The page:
Pin1−/− and Pin1wt cells were transfected with either H1.1-FLAG or the appropriate H1.1mut FLAG. The following day, histones were extracted using 0.4 N H2SO4, as described above. Phos-tag ligands bind with strong affinity to phosphate molecules, and when cross-linked in an acrylamide gel, can provide specific mobility shifts based on the presence/absence of phosphorylation (Kinoshita et al., 2009). Phos-tag SDS-PAGE gels (100 µM Phos-tag, 10% acrylamide gels) were prepared as per the manufacture’s protocol. Gels were run at constant current (20 mA). The gels were then washed extensively with transfer buffer + 4 mM EDTA to chelate the Mn2+, rinsed with water, and then washed with transfer buffer without EDTA. Proteins were then transferred to a nitrocellulose membrane (110 V, 0.37 mA, 90 min) and then probed with anti-FLAG (M2; Sigma-Aldrich) at 1:50,000 dilution.
Cells expressing either mCherry LacR or mCherry-ER-tTA were plated on live-cell imaging dishes and where then imaged using a 63× Plan-Apochromatic 1.4 oil DIC M27 objective (LSM 710; Carl Zeiss) with an objective warmer maintained at 37°C. A Piezo stage (Piezostem Jena; Carl Zeiss) was used, allowing rapid acquisition of z-stacks at a rate of 50 images (9.8 µm in z-direction)/9 s (total acquisition time), with a pixel dwell time of 0.79 µs and pinhole set at 48 µm. A 561-nm laser operating at 1–2% laser output was used to excite the mCherry signal. The images were then analyzed on Imaris x64 7.3.0 surface-rendering algorithm. The images were thresholded based on 30% of the maximum absolute intensity recorded (approximately equal to one standard deviation), and the volume of the surface generated was then recorded.
FRAP was performed as described in Raghuram et al. (2010). In brief, cells were grown on #1.5 glass coverslips in tissue culture media along with transfection reagents. The following day, the coverslips were mounted on glass slides with media enclosed by vacuum grease. FRAP was performed using a laser-scanning confocal microscope (LSM 510 NLO; Carl Zeiss) using a 488-nm laser operating at 100% for bleaching (30 iterations) and 0.5% for acquiring images. Pixel dwell time was maintained at 1.26 µs. A 40× 1.3 NA oil objective lens equipped with a heated stage and objective warmer maintained at 37°C was used. For global H1 analysis, a 1.5-µm rectangular region was photobleached. Only cells with low GFP background fluorescence were picked for photobleaching. All images were corrected for cell/nuclear movement using ImageJ software and the StackReg plugin. Intensity measurements were performed using MetaMorph, while statistical tests for t50 and t90 values were done using GraphPad software. Kinetic modeling of the FRAP curves were done essentially as described in Carrero et al. (2004a,b). For H1 FRAP at sites of transcription, cells were cotransfected with GFP H1 and mCherry-ER-tTA or mCherry-LacR. After the addition of tamoxifen, the mCherry signal was used as a guide to locate the arrays. This was used as a mark to photobleach a spot (0.07 µm in diameter) that corresponded to the arrays. Another nonarray spot was simultaneously photobleached, and served as an internal control. The recovery of both the photobleached spots was monitored at regular time intervals.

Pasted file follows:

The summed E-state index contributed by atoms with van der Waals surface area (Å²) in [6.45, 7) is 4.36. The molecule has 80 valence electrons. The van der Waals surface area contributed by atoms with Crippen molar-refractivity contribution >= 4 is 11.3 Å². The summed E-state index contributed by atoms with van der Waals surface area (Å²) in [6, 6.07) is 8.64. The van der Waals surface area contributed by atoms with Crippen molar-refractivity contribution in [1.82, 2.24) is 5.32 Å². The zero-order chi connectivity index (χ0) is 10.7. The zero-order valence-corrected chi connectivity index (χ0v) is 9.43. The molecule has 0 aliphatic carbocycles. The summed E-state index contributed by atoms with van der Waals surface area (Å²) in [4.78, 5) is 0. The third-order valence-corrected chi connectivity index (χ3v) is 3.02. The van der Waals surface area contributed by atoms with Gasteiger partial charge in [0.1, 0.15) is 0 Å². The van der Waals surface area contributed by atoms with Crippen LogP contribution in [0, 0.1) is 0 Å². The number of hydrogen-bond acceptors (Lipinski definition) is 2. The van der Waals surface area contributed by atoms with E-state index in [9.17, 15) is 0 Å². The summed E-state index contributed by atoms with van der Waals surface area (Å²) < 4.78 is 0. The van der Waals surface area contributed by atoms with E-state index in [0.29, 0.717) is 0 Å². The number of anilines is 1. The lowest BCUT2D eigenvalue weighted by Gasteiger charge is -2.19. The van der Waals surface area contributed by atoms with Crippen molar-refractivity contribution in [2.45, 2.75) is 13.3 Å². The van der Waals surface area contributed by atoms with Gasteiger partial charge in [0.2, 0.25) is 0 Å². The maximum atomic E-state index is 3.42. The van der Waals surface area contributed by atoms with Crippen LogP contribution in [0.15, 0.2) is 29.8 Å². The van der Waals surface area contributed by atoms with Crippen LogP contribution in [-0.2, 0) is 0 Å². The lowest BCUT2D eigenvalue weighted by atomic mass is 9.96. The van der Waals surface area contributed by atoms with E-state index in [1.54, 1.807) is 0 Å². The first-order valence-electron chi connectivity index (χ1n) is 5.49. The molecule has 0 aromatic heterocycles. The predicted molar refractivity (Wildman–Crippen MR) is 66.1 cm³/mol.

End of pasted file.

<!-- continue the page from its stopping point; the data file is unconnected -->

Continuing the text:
Fig. S1 shows the similar kinetics of H1 phosphorylation mediated by Cdk2 extracted from Pin1wt and Pin1−/− cells. Fig. S2 shows the controls of the in vitro FRET experiments as well as the changes in FRET efficiencies upon H1 phosphorylation and proline isomerization induced by Pin1. Fig. S3 shows the lack of any real change in H1 dynamics after addition of cyclosporine and rapamycin. Also shown in Fig. S3 is an AUT gel comparing histone composition and histone acetylation status in Pin1wt and Pin1−/− cells. Fig. S4 shows the accumulation of RNA polymerase II and YFP-MS2 after the addition of tamoxifen and the effects of α-amanitin on RNA polymerase II. The figure also shows the increases in H1 phosphorylation and Pin1 after transcriptional activation and a representative example of the decondensation after such activation. Fig. S5 shows the lack of any change in H1.1 and H1.2 at sites of active transcription. Online supplemental material is available at http://www.jcb.org/cgi/content/full/jcb.201305159/DC1.
We thank K.P. Lu and S. Janicki for supplying valuable reagents. We also thank L. Schang, G. Chan, and R. Gieni for their input and C. Andrin, X. Sun, G. Barron, and the Cell Imaging Facility for their technical assistance.
This work was supported by an operating grant from the Canadian Cancer Society Research Institute. N. Raghuram was supported by graduate studentships from the Alberta Innovates Health Solutions, Alberta Cancer Foundation, and the CIHR studentship. H. Strickfaden was supported by an ACF Research (PDF) fellowship. M.J. Hendzel is supported by an Alberta Innovates Health Solutions Senior Scholarship.
The authors declare they have no conflict of interest.
Author contributions: N. Raghuram designed and performed experiments, analyzed data, and wrote the paper. D. McDonald performed experiments and analyzed data. K. Williams and H. Fang produced valuable reagents. J. Hayes and C. Mizzen provided valuable reagents and critically read and wrote the manuscript. H. Strickfaden, J. Th’ng, and M.J. Hendzel designed experiments, analyzed the data, and wrote the paper.